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    Distance off with Chicago buildings
    From: Frank Reed CT
    Date: 2005 Oct 6, 18:51 EDT

    Bill wrote:
    "As to distance by height, I have  done many trials with Chicago buildings,
    and the Michigan City (Indiana)  light house, cooling tower and smokestack
    with an Astra IIIB. I was amazed  at my very poor results, using Bowditch
    tables or trig. I won't discount my  technique, but results were often 30%
    off our DR/GPS position. "
    I  have a hunch I know what the problem is here. The bases of those buildings
    are  usually well below the horizon unless you're within just a few miles of
    shore. I  did some beach sights last week as follows (corrected for IC):
    Sears Tower  Altitude: 30.8'
    Hancock Tower Altitude: 22.1'
    Hancock-Sears Separation: 3d  7' (antennas aligned)
    Michigan City Cooling Tower: 10.7'
    The  approximate heights of these in feet are: Sears 1450, Hancock 1127,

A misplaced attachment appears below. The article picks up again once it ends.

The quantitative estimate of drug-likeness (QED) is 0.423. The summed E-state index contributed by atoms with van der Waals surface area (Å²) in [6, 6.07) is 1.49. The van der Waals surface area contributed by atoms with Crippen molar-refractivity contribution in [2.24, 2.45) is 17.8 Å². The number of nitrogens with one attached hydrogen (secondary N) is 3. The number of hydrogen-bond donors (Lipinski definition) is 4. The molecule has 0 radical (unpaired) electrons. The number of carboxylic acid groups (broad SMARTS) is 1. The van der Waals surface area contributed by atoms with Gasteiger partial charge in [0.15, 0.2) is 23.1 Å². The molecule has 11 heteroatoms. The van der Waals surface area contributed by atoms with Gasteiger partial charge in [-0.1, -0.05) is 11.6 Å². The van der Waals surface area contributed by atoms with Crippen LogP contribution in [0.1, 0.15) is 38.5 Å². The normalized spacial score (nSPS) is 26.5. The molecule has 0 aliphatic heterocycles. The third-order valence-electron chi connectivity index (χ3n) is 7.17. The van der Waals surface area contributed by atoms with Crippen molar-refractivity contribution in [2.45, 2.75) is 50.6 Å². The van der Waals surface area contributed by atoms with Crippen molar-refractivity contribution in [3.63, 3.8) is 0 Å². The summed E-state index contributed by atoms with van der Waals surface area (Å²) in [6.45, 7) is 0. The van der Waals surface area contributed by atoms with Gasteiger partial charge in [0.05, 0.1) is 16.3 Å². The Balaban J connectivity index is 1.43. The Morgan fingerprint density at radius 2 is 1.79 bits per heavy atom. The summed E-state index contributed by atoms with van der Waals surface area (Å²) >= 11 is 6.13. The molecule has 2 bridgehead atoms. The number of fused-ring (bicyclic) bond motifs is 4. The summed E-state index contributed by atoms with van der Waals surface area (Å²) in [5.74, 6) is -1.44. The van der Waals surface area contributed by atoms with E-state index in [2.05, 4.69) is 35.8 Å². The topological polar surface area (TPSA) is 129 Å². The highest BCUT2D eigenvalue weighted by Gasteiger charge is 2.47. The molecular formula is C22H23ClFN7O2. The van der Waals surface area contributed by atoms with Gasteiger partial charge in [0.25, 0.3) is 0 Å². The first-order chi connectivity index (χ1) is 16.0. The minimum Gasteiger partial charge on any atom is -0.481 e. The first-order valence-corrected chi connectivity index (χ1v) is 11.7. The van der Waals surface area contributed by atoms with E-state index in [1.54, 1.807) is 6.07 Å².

Cooling  Tower 361. Since my horizon was 4 or 5 miles away, the lower parts of all
    of  these buildings were below the horizon, something like 8 minutes of arc
    for the  two Chicago towers were hidden below the horizon. So instead of using
    the  altitudes directly, use their difference: 8.7 minutes of arc.
    Do we need  trigonometry or tables now? No. Just memorize one number: 3438.
    An angle of 8.7  minutes is a ratio of 8.7/3438 or just about 1/395. That means
    that my distance  from the two towers (assumed to be the same distance away,
    which was roughly  true) is 395 times larger than the difference in their
    heights in feet. The  difference in height is 323 feet so I must be about 127,000
    feet or about 24  statute miles away. Notice that if I had done the
    calculation for the Sears  Tower without realizing that a big piece of it is hidden
    beyond the curve of the  Earth, I would have calculated the distance at around 31
    statute miles, so we're  dealing with a substantial difference here. Also note
    that there are ways of  making this calculation more accurate but they're
    probably not worth the  trouble.
    42.0N 87.7W, or 41.4N  72.1W.

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